Recommended Number of Ruminant Animals per Housing Unit for Fattening

For ruminant animals raised for fattening purposes, how many animals is recommended for a housing unit? This largely depends on the dimension of your housing unit.

However, I will not advice keeping too many animals in a housing unit because this will increase competition for feeds and space and also increase the rate of injuries done to one another.

For cattle, I will like to recommend between 4 and 6 while for sheep and goat, keeping ten in a housing unit may not be bad. Before deciding on the actual number to keep, it is better your consultant is carried along right from the time of construction.

Read Also: How to Introduce New Animals into your Ruminant Farm

Livestock / Ruminant Animals Housing

Most farm animals need some kind of shelter to escape the elements. Most people think winter is the most important time to provide shelter but an animal’s natural coat can allow them to tolerate much colder temperatures than people can.

Summer heat can by far, be harder on animals than winter if shade is not available to them either by trees or structures if they are out on pasture, or lack of ventilation in a barn or building.

Many livestock animals like pigs and rabbits, do not sweat, so heat stroke can quickly set in. A simple, three-sided shelter with an open front will meet the needs of many farm animals on pasture and is often the building of choice to raise healthy livestock.

When designing a three-sided animal shelter, make sure the open side faces south, away from prevailing winds. Locate the structure on an elevated, well-drained site and keep winter access in mind for feeding and water handling.

Recommended Number of Ruminant Animals per Housing Unit for Fattening

Factors to Consider when Planning Adequate Livestock / Ruminant Animals Housing

There are several factors to consider when planning adequate livestock shelter in cold weather:

• Air quality: Animal shelters should be open, providing natural ventilation, or enclosed, using fans and proper air inlets around the ceiling perimeter to provide good air circulation.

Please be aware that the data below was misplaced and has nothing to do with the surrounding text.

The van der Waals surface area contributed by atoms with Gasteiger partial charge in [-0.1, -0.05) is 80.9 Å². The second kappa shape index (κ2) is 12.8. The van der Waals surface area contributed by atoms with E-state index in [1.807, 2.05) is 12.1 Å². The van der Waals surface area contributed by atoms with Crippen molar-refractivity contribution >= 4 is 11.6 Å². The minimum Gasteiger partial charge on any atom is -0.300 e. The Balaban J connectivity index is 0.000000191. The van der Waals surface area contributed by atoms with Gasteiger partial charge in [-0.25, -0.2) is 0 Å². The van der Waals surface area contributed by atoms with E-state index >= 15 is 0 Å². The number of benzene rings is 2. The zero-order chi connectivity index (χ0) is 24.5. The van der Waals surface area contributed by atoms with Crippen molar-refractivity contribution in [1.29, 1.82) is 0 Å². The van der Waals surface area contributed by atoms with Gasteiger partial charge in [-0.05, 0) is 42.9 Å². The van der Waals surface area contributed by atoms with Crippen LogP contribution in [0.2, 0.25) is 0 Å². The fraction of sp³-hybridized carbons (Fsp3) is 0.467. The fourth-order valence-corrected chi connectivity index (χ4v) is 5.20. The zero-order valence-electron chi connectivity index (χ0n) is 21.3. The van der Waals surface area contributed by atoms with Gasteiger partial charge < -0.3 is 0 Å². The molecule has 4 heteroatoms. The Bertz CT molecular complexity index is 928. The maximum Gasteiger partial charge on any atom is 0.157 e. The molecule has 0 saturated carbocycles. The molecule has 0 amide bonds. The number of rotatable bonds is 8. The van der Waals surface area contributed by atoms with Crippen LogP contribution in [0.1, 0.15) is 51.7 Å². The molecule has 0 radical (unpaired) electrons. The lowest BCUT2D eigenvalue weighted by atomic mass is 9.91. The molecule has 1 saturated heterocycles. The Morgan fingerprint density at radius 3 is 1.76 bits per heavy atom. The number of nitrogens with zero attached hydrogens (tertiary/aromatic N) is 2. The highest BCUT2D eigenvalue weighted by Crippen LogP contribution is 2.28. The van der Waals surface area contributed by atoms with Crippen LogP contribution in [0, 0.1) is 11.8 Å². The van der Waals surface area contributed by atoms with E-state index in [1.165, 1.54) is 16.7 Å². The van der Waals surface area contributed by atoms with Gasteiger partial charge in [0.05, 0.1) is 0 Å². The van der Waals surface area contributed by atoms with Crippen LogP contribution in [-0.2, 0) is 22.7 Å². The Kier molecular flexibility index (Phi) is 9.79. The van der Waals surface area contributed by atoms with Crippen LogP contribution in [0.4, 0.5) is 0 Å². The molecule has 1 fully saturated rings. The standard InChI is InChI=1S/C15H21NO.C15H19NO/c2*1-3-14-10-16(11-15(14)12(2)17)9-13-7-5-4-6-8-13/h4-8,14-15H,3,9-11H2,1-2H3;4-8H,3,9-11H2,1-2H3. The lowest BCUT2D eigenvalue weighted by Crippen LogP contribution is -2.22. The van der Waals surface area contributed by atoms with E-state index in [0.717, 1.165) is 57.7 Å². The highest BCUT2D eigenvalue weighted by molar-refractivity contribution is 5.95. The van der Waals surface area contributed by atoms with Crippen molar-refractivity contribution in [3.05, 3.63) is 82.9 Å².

Tight buildings result in a buildup of respiration gases, and animal odors, which can irritate the animal’s lungs and cause pneumonia. Dangerous ammonia levels can also build up and lead to suffocation death of animals and their caretakers.

• Drafts: Animals can stand cold temperatures, but you should protect them from drafts. Constructing panels in front of an open building can reduce drafts. Consider drafts at animal height, not person height.

When animals are allowed to run loose in a pen instead of being hitched, they will search for the most comfortable spots as needed.

• Dry bedding area: Animals will be far more comfortable in the cold if they have clean, dry bedding. A thick, dry bed provides insulation from the cold ground and decreases the amount of energy the animal has to expend to keep warm. Shelter from the snow and rain allows an animal’s coat to remain dry, which provides maximum insulating value.

• Fresh water2: All animals need water to survive. Under cold conditions, provide fresh water often or use freeze-proof watering devices. Animals will drink more when water is 50°F.

• Adequate food: Animals can endure severe cold temperatures if they eat enough food (energy) to maintain their energy reserves (body fat). Animals need energy for growth and maintenance.

Extra energy is expended to keep warm. Therefore, they will require additional amounts of good quality feed during cold weather. For herbivores, free choice hay in hay racks should be supplied in addition to a purchased feed.

Meanwhile, the main purpose of livestock production is to convert the energy in feed into products that can be utilized by human beings, such as milk, eggs, meat, wool, hair, hides and skins, draught power and manure (fertilizer).

Traditional, extensive livestock production involving indigenous breeds and low-cost feeding will usually have low performance and can therefore only justify minimal, if any, expenditure for housing.

However, where improved breeds, management and feeding are available it will usually be economically beneficial to increase the production intensity.

Related: The Effect of Heat Stress on Animal Productivity

Here are some amazing ruminant animals books to guide you and help you get started:

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Benadine Nonye

An Agric. Consultant & a Blogger - National Diploma in Agricultural Technology - Bachelor's Degree in Agricultural Science - Master's Degree in Science Education... Join Me On: Twitter: @benadinenonye - Instagram: benadinenonye - LinkedIn: benadinenonye - YouTube: Agric4ProfitsTV - Pinterest: BenadineNonye4u - Facebook: benadinenonye.

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